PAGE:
The University of California Office of the President (UCOP) maintains extensive and largely consistent databases on every student that has enrolled at the university since 1992. In 2007, a group of economists approached UCOP about studying the effects of Proposition 209 (which banned race preferences at the university for cohorts admitted in 1998 and later) upon academic outcomes (Arcidiacono et al. 2012). In 2008 and 2010, UCOP released a public-use version of its database. Most relevant for our purposes, the dataset contains nearly forty variables on every freshman applicant to a UC campus from 1995 through 2003. Among the variables are the identity of each campus to which a student applied, which campuses admitted the student, and whether (and where) the student enrolled. The data also includes information on each student’s planned field of study and a range of information about high school and standardized test performance. For all enrollees, the dataset includes information on college grades, final field of study, and time to graduation (if the student graduated).

For privacy reasons, UCOP collapsed student observations in a variety of ways. SAT scores are reported in forty-point ranges, for example, and college GPAs are reported in one-tenth point increments. However, this data does include an exact academic index score, which UCOP constructed as a linear combination of each student’s high school GPA, SAT I verbal, and SAT I math scores based on pre-assigned weights. A potential issue with this index score is that the way that it weights these three measures of high school credentials is not necessarily appropriate for an investigation of the determinants of success in the sciences.3 Therefore, we use these two sets of information on high school credentials to impute precise high school GPA, SAT verbal, and SAT math scores and use these imputed variables in the analysis that follows.4 Details on the methodology used to impute high school grades and SAT scores are reported in the Appendix.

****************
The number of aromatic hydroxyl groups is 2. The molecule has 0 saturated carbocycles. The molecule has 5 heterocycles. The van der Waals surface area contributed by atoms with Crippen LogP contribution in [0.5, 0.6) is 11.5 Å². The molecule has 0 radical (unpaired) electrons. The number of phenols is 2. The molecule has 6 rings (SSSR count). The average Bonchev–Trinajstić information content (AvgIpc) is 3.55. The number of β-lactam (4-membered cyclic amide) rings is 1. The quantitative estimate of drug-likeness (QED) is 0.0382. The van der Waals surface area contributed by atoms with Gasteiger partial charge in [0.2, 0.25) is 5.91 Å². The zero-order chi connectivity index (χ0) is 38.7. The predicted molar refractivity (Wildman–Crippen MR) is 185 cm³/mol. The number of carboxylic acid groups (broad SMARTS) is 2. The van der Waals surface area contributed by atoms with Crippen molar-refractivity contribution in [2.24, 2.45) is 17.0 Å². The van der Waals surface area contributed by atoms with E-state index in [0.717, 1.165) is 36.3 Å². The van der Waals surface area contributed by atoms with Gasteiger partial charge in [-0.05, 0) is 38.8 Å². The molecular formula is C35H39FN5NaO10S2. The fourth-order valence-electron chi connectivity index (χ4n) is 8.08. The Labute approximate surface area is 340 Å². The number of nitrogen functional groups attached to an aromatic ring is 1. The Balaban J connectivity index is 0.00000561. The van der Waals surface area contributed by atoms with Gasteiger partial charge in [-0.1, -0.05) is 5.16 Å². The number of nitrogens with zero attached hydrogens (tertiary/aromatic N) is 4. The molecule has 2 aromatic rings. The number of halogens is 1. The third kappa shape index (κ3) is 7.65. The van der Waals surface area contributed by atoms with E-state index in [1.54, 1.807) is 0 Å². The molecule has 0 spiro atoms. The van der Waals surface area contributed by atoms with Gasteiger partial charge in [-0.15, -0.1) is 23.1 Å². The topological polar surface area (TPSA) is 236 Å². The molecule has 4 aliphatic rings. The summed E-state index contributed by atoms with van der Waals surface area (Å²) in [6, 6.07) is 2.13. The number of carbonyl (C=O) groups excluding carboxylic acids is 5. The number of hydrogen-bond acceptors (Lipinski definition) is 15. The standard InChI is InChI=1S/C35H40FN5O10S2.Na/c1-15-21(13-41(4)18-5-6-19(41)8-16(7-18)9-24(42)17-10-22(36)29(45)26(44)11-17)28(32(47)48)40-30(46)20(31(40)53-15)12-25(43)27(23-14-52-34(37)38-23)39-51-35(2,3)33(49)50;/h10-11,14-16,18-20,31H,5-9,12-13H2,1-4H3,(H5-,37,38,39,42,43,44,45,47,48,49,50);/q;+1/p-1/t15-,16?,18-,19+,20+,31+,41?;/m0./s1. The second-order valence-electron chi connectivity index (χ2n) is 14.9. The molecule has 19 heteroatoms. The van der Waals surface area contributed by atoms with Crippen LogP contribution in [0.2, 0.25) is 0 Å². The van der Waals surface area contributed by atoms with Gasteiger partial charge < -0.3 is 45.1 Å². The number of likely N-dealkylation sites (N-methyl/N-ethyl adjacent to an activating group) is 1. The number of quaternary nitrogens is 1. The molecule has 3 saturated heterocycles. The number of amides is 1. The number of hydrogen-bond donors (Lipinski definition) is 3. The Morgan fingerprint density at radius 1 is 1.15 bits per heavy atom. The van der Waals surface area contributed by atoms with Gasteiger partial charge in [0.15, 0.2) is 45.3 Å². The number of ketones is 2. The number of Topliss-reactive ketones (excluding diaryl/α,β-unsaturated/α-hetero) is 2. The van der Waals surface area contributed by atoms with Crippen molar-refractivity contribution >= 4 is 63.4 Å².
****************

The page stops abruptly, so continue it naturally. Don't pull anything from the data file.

Another data issue, also arising from UCOP’s privacy concerns, is the grouping of student observations into three-year cohorts (the cohorts of interest here are freshmen entering in 1995-1997, 1998-2000, and 2001-2003). The measures of peer characteristics that we use in our analysis thus pertain to these three-year cohorts instead of more refined entering-class cohorts. If the relevant peer group is the entering-class cohort instead of the three-year cohort, this aggregation will produce measurement error in our peer group measures. However because our peer measures are based on cohort averages, OLS estimates will remain consistent when using the three-year cohort aggregates.5 The standard errors of our estimated peer effects, of course, will be larger than in the case where entering-class cohort measures were available.